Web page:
It's been a long time coming, but Canada has an anti-spam law, and one, which sets a new world standard, and a tough, but fair, opt-in protocol for everyone in North America who sends commercial email and other electronic messages. Yesterday, The Canadian Senate voted to accept Bill C-28, and today, December 15, at 13:00 eastern, it will be given Royal Asset of the Governor General of Canada, His Excellency the Right Honourable David Johnston. more»

Study Finds Spammers Use P2P Harvesting to Spam Millions

A recent study conducted by Blue Security reports how Internet users can unknowingly expose their contacts' emails addresses to Spammers while sharing files, music, games and DVDs over Peer-to-Peer (P2P) networks. The study has uncovered hundreds of incidents where files containing email addresses were made accessible in P2P networks. more»

Kidnapping, Theft and Rape Are Not "Cyber" Crimes

Kidnap. Rape. There are no lesser words that can be used to describe what happened to the daughter of an anti-spam investigator in Russia. His daughter was recently released, according to Joseph Menn's recent article on Boing Boin, after having been kidnapped from her home five years ago, fed drugs, and made to service men, as a warning to ward off further investigations. The criminals behind these vicious acts were also responsible for large spamming organization associated with Russian Mob activity. more»

Sender-ID Back from the Dead

With the closure of IETF's MARID group a month ago, many of us have left Microsoft's Sender-ID standard for the dead. After being rejected by the Apache Foundation and the Debian Project over licensing issues, and causing the closure of MARID for some of the same issues (in addition to already long running technical ones), some thought that Microsoft may have just buried it and gone on to better things like IETF's new MAILSIG group (in formation). But just like the ghost of Hamlet's father it just refuses to die and now it looks like it is coming back to life in a new reincarnation... more»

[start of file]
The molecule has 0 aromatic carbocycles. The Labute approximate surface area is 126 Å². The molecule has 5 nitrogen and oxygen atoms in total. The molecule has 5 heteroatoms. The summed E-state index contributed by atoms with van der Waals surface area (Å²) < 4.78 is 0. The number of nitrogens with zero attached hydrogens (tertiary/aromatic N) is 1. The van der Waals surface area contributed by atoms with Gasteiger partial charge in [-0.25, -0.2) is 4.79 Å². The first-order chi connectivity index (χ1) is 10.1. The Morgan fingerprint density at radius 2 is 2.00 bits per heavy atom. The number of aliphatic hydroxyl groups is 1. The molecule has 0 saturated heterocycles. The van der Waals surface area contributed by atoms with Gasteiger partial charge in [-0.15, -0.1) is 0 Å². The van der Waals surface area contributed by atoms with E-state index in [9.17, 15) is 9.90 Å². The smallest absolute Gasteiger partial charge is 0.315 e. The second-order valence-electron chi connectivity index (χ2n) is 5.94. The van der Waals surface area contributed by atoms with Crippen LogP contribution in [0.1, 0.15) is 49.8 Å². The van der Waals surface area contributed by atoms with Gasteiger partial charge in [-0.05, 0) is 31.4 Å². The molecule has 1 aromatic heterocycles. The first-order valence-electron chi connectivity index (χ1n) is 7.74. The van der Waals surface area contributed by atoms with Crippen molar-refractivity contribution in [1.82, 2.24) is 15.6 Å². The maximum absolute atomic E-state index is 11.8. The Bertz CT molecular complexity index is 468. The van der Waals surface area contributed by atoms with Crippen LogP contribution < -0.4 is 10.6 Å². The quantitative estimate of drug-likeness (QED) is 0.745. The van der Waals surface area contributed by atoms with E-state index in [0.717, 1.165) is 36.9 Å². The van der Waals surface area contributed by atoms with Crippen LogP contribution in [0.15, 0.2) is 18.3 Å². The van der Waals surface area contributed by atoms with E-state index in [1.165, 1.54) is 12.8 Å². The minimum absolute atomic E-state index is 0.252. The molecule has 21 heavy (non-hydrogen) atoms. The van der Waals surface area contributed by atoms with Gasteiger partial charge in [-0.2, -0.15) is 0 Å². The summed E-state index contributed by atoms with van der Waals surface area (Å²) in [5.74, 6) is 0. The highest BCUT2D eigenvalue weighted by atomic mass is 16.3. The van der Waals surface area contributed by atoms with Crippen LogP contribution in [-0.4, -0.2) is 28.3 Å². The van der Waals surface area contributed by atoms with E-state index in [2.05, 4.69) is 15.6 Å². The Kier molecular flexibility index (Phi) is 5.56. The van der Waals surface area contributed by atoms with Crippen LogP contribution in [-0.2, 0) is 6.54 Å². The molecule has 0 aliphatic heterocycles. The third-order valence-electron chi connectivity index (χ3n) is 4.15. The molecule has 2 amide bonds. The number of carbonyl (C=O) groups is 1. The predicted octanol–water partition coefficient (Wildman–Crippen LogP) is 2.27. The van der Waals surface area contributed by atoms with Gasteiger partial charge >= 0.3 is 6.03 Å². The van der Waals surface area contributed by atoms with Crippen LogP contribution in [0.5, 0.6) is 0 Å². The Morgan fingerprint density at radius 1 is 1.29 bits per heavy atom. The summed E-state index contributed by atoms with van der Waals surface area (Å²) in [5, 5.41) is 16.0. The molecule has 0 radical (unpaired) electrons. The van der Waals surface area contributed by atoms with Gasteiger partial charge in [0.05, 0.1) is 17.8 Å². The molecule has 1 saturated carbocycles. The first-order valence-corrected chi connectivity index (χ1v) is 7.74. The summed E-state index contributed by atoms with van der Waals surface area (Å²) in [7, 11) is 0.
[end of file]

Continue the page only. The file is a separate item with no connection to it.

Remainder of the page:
The New Hong Kong Anti-Spam Law, and a Small Fly in the Ointment

Well, it has been quite a while since first the Hong Kong OFTA (in 2004) and then CITB (in 2006) issued requests for public comment about a proposed UEM (Unsolicited Electronic Messaging) bill to be introduced in Hong Kong, for the purpose of regulating unsolicited email, telephone and fax solicitations. We're a large (worldwide) provider of email and spam filtering - but we're based in Hong Kong, and any regulation there naturally gets tracked by us rather more actively than laws elsewhere. We sent in our responses to both these agencies... The bill is becoming law now - and most of it looks good... There's one major fly in the ointment though... more»

Goodmail Shutting Down

Yesterday Goodmail sent out mail to all their customers announcing they are ceasing operations and taking all their token generators offline as of 5pm pacific on February 8th. While this is a bit of a surprise on one level, I'm not that shocked. Ken Magill mentioned in August that Goodmail was on the sales block and rumors have been circulating for weeks about significant changes coming to Goodmail. ... Despite the free service, people at some of those ESPs told me they were having difficulty getting customers to adopt Goodmail. more»

Using Domain Filtering To Effect IP Address Filtering

In Taking Back The DNS I described new technology in ISC BIND as of Version 9.8.0 that allows a recursive server operator to import DNS filtering rules in what ISC hopes will become the standard interchange format for DNS policy information. Later I had to decry the possible use of this technology for mandated content blocking such as might soon be the law of the land in my country. I'm a guest at MAAWG this week in San Francisco and one of the most useful hallway discussions I've been in so far was about the Spamhaus DROP list. more»

2004: The Year That Promised Email Authentication

As the year comes to a close, it is important to reflect on what has been one of the major actions in the anti-spam arena this year: the quest for email authentication. With email often called the "killer app" of the Internet, it is important to reflect on any major changes proposed, or implemented that can affect that basic tool that many of us have become to rely on in our daily lives. And, while many of the debates involved myriads of specialized mailing lists, standards organizations, conferences and even some government agencies, it is important for the free and open source software (FOSS) community as well as the Internet community at large, to analyze and learn lessons from the events surrounding email authentication in 2004. more»